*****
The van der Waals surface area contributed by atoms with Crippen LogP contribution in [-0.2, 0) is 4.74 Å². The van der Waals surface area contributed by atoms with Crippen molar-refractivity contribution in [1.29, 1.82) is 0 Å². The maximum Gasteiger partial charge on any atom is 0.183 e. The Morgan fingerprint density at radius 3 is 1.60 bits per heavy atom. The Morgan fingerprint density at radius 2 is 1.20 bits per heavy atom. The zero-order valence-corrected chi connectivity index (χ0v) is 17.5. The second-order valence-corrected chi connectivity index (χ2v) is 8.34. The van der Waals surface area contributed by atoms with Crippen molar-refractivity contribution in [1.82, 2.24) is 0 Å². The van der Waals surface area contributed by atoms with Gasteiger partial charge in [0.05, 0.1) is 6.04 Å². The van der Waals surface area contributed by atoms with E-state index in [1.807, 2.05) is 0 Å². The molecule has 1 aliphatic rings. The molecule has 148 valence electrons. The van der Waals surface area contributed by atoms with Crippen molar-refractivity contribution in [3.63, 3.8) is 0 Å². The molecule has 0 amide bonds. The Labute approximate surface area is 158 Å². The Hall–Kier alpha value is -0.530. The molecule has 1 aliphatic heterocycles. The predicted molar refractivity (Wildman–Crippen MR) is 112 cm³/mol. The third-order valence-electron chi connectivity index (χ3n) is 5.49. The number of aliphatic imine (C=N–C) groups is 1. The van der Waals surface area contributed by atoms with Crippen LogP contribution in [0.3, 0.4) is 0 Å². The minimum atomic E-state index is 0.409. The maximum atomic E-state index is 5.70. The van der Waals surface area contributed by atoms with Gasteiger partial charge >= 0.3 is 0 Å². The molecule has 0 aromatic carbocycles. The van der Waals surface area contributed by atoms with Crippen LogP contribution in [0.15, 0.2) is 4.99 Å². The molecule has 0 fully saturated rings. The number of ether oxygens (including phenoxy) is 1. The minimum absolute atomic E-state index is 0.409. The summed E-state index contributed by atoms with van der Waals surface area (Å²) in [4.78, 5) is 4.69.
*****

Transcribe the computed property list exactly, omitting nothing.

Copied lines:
The van der Waals surface area contributed by atoms with Crippen LogP contribution in [-0.2, 0) is 4.74 Å². The van der Waals surface area contributed by atoms with Crippen molar-refractivity contribution in [1.29, 1.82) is 0 Å². The maximum Gasteiger partial charge on any atom is 0.183 e. The Morgan fingerprint density at radius 3 is 1.60 bits per heavy atom. The Morgan fingerprint density at radius 2 is 1.20 bits per heavy atom. The zero-order valence-corrected chi connectivity index (χ0v) is 17.5. The second-order valence-corrected chi connectivity index (χ2v) is 8.34. The van der Waals surface area contributed by atoms with Crippen molar-refractivity contribution in [1.82, 2.24) is 0 Å². The van der Waals surface area contributed by atoms with Gasteiger partial charge in [0.05, 0.1) is 6.04 Å². The van der Waals surface area contributed by atoms with E-state index in [1.807, 2.05) is 0 Å². The molecule has 1 aliphatic rings. The molecule has 148 valence electrons. The van der Waals surface area contributed by atoms with Crippen molar-refractivity contribution in [3.63, 3.8) is 0 Å². The molecule has 0 amide bonds. The Labute approximate surface area is 158 Å². The Hall–Kier alpha value is -0.530. The molecule has 1 aliphatic heterocycles. The predicted molar refractivity (Wildman–Crippen MR) is 112 cm³/mol. The third-order valence-electron chi connectivity index (χ3n) is 5.49. The number of aliphatic imine (C=N–C) groups is 1. The van der Waals surface area contributed by atoms with Crippen LogP contribution in [0.3, 0.4) is 0 Å². The minimum atomic E-state index is 0.409. The maximum atomic E-state index is 5.70. The van der Waals surface area contributed by atoms with Gasteiger partial charge >= 0.3 is 0 Å². The molecule has 0 aromatic carbocycles. The van der Waals surface area contributed by atoms with Crippen LogP contribution in [0.15, 0.2) is 4.99 Å². The molecule has 0 fully saturated rings. The number of ether oxygens (including phenoxy) is 1. The minimum absolute atomic E-state index is 0.409. The summed E-state index contributed by atoms with van der Waals surface area (Å²) in [4.78, 5) is 4.69.